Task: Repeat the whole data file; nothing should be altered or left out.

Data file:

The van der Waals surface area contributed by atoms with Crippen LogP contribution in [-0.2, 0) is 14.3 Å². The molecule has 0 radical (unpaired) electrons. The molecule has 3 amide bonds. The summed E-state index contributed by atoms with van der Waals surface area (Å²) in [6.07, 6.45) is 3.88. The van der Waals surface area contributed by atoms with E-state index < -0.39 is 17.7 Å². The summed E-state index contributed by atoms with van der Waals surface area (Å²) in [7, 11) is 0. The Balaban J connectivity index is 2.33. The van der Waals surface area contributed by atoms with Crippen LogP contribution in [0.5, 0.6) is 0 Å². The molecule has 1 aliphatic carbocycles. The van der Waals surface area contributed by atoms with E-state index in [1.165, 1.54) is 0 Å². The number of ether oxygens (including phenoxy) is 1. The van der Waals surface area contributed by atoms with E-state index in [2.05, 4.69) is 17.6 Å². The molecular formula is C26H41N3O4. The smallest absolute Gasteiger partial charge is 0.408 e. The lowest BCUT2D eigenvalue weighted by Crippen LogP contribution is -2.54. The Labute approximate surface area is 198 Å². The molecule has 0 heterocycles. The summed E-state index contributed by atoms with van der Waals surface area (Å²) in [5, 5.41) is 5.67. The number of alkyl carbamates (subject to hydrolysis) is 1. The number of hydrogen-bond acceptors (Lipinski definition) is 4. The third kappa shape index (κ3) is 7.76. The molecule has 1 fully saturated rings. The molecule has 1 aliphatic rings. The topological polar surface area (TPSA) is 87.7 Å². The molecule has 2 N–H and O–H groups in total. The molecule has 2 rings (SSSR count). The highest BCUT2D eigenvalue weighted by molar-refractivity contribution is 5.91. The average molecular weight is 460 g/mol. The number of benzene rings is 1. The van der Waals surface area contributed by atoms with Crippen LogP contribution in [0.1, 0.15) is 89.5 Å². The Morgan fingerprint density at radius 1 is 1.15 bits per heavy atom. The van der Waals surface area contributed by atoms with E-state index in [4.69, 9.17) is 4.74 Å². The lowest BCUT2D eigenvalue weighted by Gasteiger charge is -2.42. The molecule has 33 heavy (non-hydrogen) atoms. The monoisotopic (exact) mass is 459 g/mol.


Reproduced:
The van der Waals surface area contributed by atoms with Crippen LogP contribution in [-0.2, 0) is 14.3 Å². The molecule has 0 radical (unpaired) electrons. The molecule has 3 amide bonds. The summed E-state index contributed by atoms with van der Waals surface area (Å²) in [6.07, 6.45) is 3.88. The van der Waals surface area contributed by atoms with E-state index < -0.39 is 17.7 Å². The summed E-state index contributed by atoms with van der Waals surface area (Å²) in [7, 11) is 0. The Balaban J connectivity index is 2.33. The van der Waals surface area contributed by atoms with Crippen LogP contribution in [0.5, 0.6) is 0 Å². The molecule has 1 aliphatic carbocycles. The van der Waals surface area contributed by atoms with E-state index in [1.165, 1.54) is 0 Å². The number of ether oxygens (including phenoxy) is 1. The van der Waals surface area contributed by atoms with E-state index in [2.05, 4.69) is 17.6 Å². The molecular formula is C26H41N3O4. The smallest absolute Gasteiger partial charge is 0.408 e. The lowest BCUT2D eigenvalue weighted by Crippen LogP contribution is -2.54. The Labute approximate surface area is 198 Å². The molecule has 0 heterocycles. The summed E-state index contributed by atoms with van der Waals surface area (Å²) in [5, 5.41) is 5.67. The number of alkyl carbamates (subject to hydrolysis) is 1. The number of hydrogen-bond acceptors (Lipinski definition) is 4. The third kappa shape index (κ3) is 7.76. The molecule has 1 fully saturated rings. The molecule has 1 aliphatic rings. The topological polar surface area (TPSA) is 87.7 Å². The molecule has 2 N–H and O–H groups in total. The molecule has 2 rings (SSSR count). The highest BCUT2D eigenvalue weighted by molar-refractivity contribution is 5.91. The average molecular weight is 460 g/mol. The number of benzene rings is 1. The van der Waals surface area contributed by atoms with Crippen LogP contribution in [0.1, 0.15) is 89.5 Å². The Morgan fingerprint density at radius 1 is 1.15 bits per heavy atom. The van der Waals surface area contributed by atoms with E-state index in [4.69, 9.17) is 4.74 Å². The lowest BCUT2D eigenvalue weighted by Gasteiger charge is -2.42. The molecule has 33 heavy (non-hydrogen) atoms. The monoisotopic (exact) mass is 459 g/mol.